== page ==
By Scott L. Miley
The Herald Bulletin
ANDERSON, Ind. —
Many folks wish they had kept better accounts of their youth with stories they could pass along for future generations.
Dr. Lawrence Allen has compiled such vivid memories about his childhood in Bloomington during World War II. His self-published book, “The Boy Who Lived on All Street,” is a detailed recollection of growing up, mostly in the 1940s, near downtown Bloomington in a neighborhood known as McDoel Gardens.
“I began to see the unique meaning of the neighborhood and the things we held in high regard such as our education,” said Allen, 76, a retired Anderson urologist.
“I felt it was worthy of capturing a time frame of that sort in order to preserve what existed at that time and document what was important that contributed to our survival.”
Allen writes of his father working for RCA in Bloomington and his mother raising himself and younger sister Judy. He writes of neighbors with some receiving chaptersw of their own.
He captured snapshots from the 1940s. In a section about World War II, he writes of the coupon books issued to residents alloting them food and gas. “I also became aware of a term ‘Black Market.’ I recall that an owner of a small grocery on South Rogers Street ... was arrested for holding back certain rationed foods under the counter and selling to selected customers without requiring the usual rationing coupons and of course for a higher price. My parents knew the man’s family, who were embarrassed and held in social rebuke.”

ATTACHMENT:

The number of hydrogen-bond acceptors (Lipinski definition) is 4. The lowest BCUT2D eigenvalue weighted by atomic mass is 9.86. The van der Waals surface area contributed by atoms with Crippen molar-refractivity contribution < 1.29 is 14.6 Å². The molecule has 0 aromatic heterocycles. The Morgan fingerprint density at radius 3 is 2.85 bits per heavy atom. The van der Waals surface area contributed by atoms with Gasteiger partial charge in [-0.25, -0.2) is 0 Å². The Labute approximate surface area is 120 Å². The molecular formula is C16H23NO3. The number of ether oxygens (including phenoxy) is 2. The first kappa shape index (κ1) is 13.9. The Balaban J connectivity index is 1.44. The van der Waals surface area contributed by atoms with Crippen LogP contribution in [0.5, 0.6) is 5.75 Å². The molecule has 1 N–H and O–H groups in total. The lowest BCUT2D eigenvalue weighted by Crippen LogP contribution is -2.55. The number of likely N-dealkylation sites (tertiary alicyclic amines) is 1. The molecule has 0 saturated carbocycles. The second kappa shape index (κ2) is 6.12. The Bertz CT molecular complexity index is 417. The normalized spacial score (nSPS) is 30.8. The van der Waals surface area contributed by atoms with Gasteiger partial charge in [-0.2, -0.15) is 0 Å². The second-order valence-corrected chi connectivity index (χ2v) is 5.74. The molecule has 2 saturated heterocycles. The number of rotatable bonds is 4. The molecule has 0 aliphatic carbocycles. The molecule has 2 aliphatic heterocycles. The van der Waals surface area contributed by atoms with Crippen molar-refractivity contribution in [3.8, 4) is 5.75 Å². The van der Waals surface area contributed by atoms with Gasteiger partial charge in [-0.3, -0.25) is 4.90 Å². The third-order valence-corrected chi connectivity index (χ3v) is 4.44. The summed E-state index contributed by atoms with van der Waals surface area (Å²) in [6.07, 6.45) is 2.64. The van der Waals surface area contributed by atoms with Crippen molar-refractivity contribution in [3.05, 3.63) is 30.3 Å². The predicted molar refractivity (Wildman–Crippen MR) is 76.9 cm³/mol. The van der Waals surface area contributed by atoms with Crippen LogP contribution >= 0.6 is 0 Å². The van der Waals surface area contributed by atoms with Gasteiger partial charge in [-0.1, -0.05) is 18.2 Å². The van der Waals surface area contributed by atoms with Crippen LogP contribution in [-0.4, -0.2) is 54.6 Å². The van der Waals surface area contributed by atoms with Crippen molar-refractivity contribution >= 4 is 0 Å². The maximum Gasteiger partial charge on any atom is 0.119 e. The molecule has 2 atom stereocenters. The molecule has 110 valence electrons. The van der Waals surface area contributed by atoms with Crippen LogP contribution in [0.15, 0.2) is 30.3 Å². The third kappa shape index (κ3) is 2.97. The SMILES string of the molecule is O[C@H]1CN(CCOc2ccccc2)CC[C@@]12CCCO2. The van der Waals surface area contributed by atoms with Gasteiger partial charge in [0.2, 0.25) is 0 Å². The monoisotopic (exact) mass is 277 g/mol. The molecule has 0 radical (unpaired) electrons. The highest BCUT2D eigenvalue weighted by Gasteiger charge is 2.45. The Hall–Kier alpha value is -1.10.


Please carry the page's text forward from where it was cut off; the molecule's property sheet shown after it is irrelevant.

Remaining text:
In 2010, Allen wrote his first book, “Pearl,” a touching biography of his grandmother. He is working on his third book, a child-like tale involving a boy and a toad.
He plans to hold book-signings for “Allen Street,” with the first set for noon to 2 p.m. on May 4 at the Anderson University bookstore, 1215 University Boulevard.
And it’s by chance, that the Allen family lived on a street with their name attached to it.
“Allen is a commn name but even school bus drivers said they were picking up the Allens from Allen street. They got a chuckle out of that.”
Allen feels his youth and his family’s experiences were like many of those living in the 1940s.
“They are typical of countless other families in countless other neighborhoods throughout America who shared the experiences of WWII.”